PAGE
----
1.TURN THE POWER OFF TO YOUR STOVE! In most houses, the electric stove
is on it's own circuit breaker. If you are in an older home, you're probably lucky you even have a stove...just kidding! If you had your kitchen updated, every electrician should have wired your stove to its own circuit breaker. Shut off the circuit breaker.
2.Remove all the burners and catch plates under them. You are going to lift the top of your stove up. Once you've done that, see what kind of receptacle you have. You'll now have to shop around to find the part. The local appliance store charged us way too much. Lowe's or Home Depot might not have your parts, or they might. Amazon might have your part and if they don't, they will direct you to someone that will. We could have saved half the purchase price if we'd gone there in the first place.
*A quick note* The receptacle is wired to the switches at the front of the stove. They complete the entire circuit, so that is the only thing you need to worry about--from the switch to the receptacle.
After the stove top is lifted, you will find another tray under it. If the wires from the receptacles go under the tray to the "on" switches at the front of
your stove, you'll have to lift this tray up as well. Remove the tray and any other panels you need to in order to get to the switches.
3.Follow the wires, which should be color-coded for that stove top burner, until you find the switch it hooks to. If you have not purchased the parts yet, go ahead and disconnect the wire from the switch and pull the receptacle from it's aluminum cradle. You'll want these parts to take with you to find their replacements.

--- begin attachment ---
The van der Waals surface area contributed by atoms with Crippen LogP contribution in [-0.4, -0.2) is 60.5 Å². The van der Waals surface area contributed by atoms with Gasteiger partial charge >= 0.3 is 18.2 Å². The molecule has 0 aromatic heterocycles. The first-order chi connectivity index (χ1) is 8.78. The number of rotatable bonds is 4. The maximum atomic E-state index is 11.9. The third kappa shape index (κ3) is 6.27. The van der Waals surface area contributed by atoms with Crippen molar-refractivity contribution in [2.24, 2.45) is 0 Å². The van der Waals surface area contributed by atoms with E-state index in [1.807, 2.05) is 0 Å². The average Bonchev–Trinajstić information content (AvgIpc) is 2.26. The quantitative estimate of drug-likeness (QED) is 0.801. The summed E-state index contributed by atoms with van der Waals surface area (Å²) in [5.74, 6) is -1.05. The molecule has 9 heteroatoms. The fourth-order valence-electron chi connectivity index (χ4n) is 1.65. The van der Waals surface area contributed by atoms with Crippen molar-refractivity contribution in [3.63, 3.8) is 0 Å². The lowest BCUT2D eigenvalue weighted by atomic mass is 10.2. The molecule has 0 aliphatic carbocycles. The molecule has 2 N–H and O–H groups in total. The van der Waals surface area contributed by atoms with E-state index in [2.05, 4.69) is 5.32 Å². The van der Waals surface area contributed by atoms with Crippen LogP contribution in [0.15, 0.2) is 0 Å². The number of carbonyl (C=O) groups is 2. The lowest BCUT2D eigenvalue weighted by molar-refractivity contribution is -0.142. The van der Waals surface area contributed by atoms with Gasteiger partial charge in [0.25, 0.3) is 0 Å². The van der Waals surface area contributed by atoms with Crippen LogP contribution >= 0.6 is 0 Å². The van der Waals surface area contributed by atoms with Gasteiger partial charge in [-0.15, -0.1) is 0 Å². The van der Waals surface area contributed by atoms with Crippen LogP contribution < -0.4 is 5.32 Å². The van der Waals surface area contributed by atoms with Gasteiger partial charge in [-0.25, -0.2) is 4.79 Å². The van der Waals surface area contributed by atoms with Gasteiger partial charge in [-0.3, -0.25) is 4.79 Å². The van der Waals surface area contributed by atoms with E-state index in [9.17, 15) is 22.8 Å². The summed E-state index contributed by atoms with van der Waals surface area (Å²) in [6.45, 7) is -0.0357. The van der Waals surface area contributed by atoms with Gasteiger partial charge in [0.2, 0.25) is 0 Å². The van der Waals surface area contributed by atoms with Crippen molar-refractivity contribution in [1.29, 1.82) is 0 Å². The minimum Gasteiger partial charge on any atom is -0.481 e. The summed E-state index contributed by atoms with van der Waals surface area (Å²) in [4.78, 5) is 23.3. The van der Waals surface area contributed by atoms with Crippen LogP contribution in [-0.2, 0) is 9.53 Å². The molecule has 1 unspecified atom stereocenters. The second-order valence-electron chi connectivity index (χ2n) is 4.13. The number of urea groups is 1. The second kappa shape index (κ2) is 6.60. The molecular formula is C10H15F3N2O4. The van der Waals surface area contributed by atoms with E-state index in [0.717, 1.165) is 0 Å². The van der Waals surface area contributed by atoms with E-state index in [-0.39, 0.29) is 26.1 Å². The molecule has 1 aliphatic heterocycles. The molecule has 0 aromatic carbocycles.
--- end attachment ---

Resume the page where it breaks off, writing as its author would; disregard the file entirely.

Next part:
*note* Your new wire receptacle should consist of the housing for the burner to fit snug into, and two wires that extend from the other end. Electricity works in a circle. If the circle is broken, you have a short and that is where the spark comes from- your electrical current was trying to reach the other side and sparked to get there.
If you do have the parts, compare them to the old ones to make sure they are the same. Nothing worse than spending time on a repair with the wrong parts.
If you have the RIGHT parts, find the correct end of your wires and just slide it over the terminal at the switch. They might be the screw types. Whatever you have, connect it. It does not matter which one went where. As long as you are using the empty wire terminals you just uncovered with the old wires, you are completing the circle.
*Note* I have seen some receptacle kits that do not give you enough wire and require you to splice wires together. Not only is that a bad idea, but does not conform to electrical codes requirements and could result in fire. If the new equipment did not come with long enough wire to reach all the way from receptacle to switch, purchase a longer wire at your local hardware store. For a few pennies more you could be saving your family's lives.
4.Once you have hooked the receptacle ends to the switch harness, tie down the wires alongside the wire bundle until you get to the end.
5.Attach your burner receptacle to the aluminum clamp.
6.Attach your aluminum clamp to the stove top.
7.Screw down all the pieces you removed- anything covering the switches and the bottom tray. Put down your stove top and put in place all the shields and burners. Turn the circuit breaker back on for your stove and try it out!